The Cloverfield Paradox (Movie Review)

Last Updated on July 30, 2021

PLOT: When the international crew of a space station working on a particle accelerator is advertently hurled across the universe, a malevolent alien energy wreaks lethal havoc aboard the vessel.

REVIEW: Ever shrouded by production mystery and brilliant marketing subterfuge, the third chamber in JJ Abrams’ CLOVERFIELD canon – THE CLOVERFIELD PARADOX – is indeed a bit of an oxymoronic head-scratcher. With its biggest budget ($26 million) and most impressive ensemble to date, the film not only demarcates a clear line of diminishing returns for the amorphous franchise, it's haphazardly woven into previous chapters, and even as a standalone stint of sci-fi horror, the movie explores absolutely nothing new as it relates to the perceived threat of extraterrestrial life. Despite reducing the actual assailant to an invisible form of alien energy/parasite rather than a stalking monster, nothing fresh here is added to the sci-fi conversation, no real progression made, no cinematic batons have been snatched and advanced forward a single step. Even with its slick production design and decently dedicated stable of A-list actors, the movie can’t help but be a diaphanously inferior ALIEN/LIFE/EVENT HORIZON/SPHERE knockoff. Of course, since Netflix chose to release the flick right after the Super Bowl, it must be said that there was no way this story could ever eclipse the dramatic heft of that particular game. A paradox indeed!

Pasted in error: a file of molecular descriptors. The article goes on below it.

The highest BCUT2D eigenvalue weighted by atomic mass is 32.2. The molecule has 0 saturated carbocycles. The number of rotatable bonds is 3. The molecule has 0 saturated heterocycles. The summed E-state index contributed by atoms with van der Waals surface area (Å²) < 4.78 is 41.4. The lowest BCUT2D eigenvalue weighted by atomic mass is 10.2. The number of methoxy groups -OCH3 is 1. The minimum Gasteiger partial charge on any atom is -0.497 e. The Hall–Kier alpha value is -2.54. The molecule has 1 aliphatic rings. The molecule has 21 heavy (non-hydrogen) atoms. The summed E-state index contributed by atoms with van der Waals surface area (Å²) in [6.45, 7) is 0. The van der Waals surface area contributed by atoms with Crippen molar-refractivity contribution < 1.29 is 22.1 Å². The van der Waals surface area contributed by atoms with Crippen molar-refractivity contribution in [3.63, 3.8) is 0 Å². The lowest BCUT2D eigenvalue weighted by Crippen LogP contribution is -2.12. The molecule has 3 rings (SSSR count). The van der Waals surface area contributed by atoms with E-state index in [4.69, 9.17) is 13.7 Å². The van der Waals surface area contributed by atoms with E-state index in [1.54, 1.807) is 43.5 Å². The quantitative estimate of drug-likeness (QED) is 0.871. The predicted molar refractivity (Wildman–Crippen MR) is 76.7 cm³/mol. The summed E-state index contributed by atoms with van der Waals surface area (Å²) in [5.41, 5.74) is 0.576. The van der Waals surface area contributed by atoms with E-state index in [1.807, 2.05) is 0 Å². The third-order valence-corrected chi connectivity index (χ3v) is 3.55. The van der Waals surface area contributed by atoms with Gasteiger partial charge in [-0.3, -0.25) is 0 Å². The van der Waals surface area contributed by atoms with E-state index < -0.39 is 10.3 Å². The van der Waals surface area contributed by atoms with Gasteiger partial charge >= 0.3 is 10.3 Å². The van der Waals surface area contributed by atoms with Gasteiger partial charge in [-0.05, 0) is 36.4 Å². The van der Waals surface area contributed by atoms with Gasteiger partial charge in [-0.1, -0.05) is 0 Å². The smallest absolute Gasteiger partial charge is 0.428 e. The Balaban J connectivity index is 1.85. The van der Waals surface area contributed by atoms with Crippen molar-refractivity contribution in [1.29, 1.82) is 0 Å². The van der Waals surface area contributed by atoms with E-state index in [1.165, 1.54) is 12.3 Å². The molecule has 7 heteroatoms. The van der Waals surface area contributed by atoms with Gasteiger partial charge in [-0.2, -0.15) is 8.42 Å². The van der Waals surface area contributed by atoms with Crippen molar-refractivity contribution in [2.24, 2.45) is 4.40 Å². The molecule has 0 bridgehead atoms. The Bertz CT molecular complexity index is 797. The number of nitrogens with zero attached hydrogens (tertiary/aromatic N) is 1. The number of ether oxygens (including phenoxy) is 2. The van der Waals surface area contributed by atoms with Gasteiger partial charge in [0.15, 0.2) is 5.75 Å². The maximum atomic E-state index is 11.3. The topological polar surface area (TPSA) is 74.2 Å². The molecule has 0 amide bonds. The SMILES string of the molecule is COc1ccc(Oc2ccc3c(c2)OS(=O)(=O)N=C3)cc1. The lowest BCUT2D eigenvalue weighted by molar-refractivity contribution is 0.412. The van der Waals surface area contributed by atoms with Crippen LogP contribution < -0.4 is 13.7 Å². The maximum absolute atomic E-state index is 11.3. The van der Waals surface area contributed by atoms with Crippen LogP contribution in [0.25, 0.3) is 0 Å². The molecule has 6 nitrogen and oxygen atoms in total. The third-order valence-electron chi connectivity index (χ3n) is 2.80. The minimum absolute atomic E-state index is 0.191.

Somewhere in a galaxy, far, far…yeah. A crew aboard an international space station is stuck, having severe trouble with their firing drive. Day 623 and only three more ignition-tries worth of fuel left. We meet the American Commander Kiel (David Oyelowo) the German Schmidt (Daniel Bruhl), British Hamilton (Gugu Mbatha-Raw), Italian Mundy (Chris O’Dowd), Chinese Tam (Xixi Yang), Brazilian Acosta (John Ortiz), Russian Volkov (Aksel Hennie) – all with one goal in mind, get the vessel operational and head the f*ck home. Problem is, their ship’s gyro went missing and Earth has suddenly disappeared from their sights in a matter of seconds. Worse, the crew comes to learn they’ve been far-flung to the other side of the universe, into a new dimension. Or at least, that’s what they think. From here, all kinds of crazy shite starts to go down. A woman named Jensen (Elizabeth Debicki) is found bloodily stuck in the walls of the vessel, power-cords running through her veins and all, yet she’s somehow remained alive for god knows long. Okay. She claims to be a former crew member of another ship long ago, and insists to know quite intimately Hamilton, who does not recognize her in the slightest. Oh these damn paradoxes…